Sunday, August 26, 2012

Get Drunk and Be Somebody

“Here’s to alcohol: the cause of, and solution to, all of life's problems.” – Homer Simpson

Disturbing headline of the week:

College Students Who Binge Drink Say They're Happier.

This was one of several conclusions from a study conducted at Colgate University. The press release goes on to say:

So-called "high-status" and socially powerful college kids are more likely to engage in binge drinking than their less-wealthy, less-connected, lower-status peers, new research reveals. But lower-status students who do binge on alcohol say they are more "socially satisfied" with their college experience than their non-binge-drinking peers.
What this means, say investigators, is that on campuses where binge drinking is a problem, those students who are white, wealthy, straight, male, or fraternity-initiated are much more prone to drink in excess of four to five drinks at a pop than those who are poorer, non-white, female, gay, or unconnected to the frat system.
Higher-status students were also found to be consistently happier with their college social life than lower-status students.
"The study reveals that if you want to understand college binge drinking, you need to understand that college students are reacting to the local campus social situation," said study lead author Carolyn Hsu, an associate professor of sociology and chair in the department of sociology and anthropology at Colgate University in Hamilton, N.Y. "[And] on campuses with a persistently high level of binge drinking, students engage in binge drinking because binge drinking is associated with high status and with social satisfaction."

My take on this is that the more things change, the more they stay the same. Young folks have been getting drunk since the discovery of the fermentation process. Today more women are drinking to excess and overall there does seem to be more open admission of excess drinking. But the social pressure to drink up and have a good time has always been there.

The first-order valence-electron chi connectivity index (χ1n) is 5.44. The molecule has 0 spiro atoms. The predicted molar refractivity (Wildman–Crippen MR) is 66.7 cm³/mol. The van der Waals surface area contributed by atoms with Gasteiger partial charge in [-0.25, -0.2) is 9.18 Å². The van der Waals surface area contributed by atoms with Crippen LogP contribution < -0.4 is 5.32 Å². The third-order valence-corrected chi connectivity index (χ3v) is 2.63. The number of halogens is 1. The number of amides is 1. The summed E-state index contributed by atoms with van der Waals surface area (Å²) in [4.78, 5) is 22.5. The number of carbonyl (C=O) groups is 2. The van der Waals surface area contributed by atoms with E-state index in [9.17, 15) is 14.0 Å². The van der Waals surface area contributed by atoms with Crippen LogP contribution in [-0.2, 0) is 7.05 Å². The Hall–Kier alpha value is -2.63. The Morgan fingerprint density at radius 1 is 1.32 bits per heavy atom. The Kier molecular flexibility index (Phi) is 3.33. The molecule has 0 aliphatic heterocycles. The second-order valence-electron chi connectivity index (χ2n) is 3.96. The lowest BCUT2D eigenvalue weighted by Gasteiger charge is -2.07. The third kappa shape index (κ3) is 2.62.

The part of the study that I find interesting is the implication that binge drinking = happiness. First of all, what is binge drinking? In this study binge drinking was defined as:

“Drinking four drinks (for women) or five drinks (for men) during a single session at least once within a two-week period. Sixty-four percent of study participants qualified as binge drinkers.”

I’m not sure what the real definition of binge drinking should be, but this one is questionable. Increase the volume by 50% and make it at least a once a week event and you get to belly up to the bar of true binge drinking. Spend some time there and you will find that happiness begins to fade away very quickly.

As for happiness, if being part of the “right crowd” and having the “right friends” makes one happy, then I would agree that many of those who like to party are happy at this point in their lives. There are probably a lot of other factors involved such as money and good looks. But, any way you slice it, this is happiness at its most shallow and superficial level. And it also fades away very quickly.

The real tragedy of the headline: “College Students Who Binge Drink Say They're Happier” is the message that if you want to be happier, just drink a lot of alcohol. Nothing could be farther from the truth. For the record, I am not a teetotaler by any stretch of the imagination. I enjoy a few beers or a couple of cocktails and indulge accordingly on a regular basis. But, in my younger days, I did my share of binge drinking; major league, all-star binge drinking. And it wasn’t good and it did not make me or anyone around me happy. Physically, mentally, spiritually...too much alcohol is not good for anyone and it’s deadly for some.

Thankfully, I am one of the lucky ones who learned when to say when. I am also one of the lucky ones who never got a DUI or thrown in jail, although I could have been and probably should have been. But I did say and do a lot of things that wrecked more than a few relationships. In the end, nothing good comes from drinking too much. It’s a shame that one of the headlines of the week suggest otherwise.

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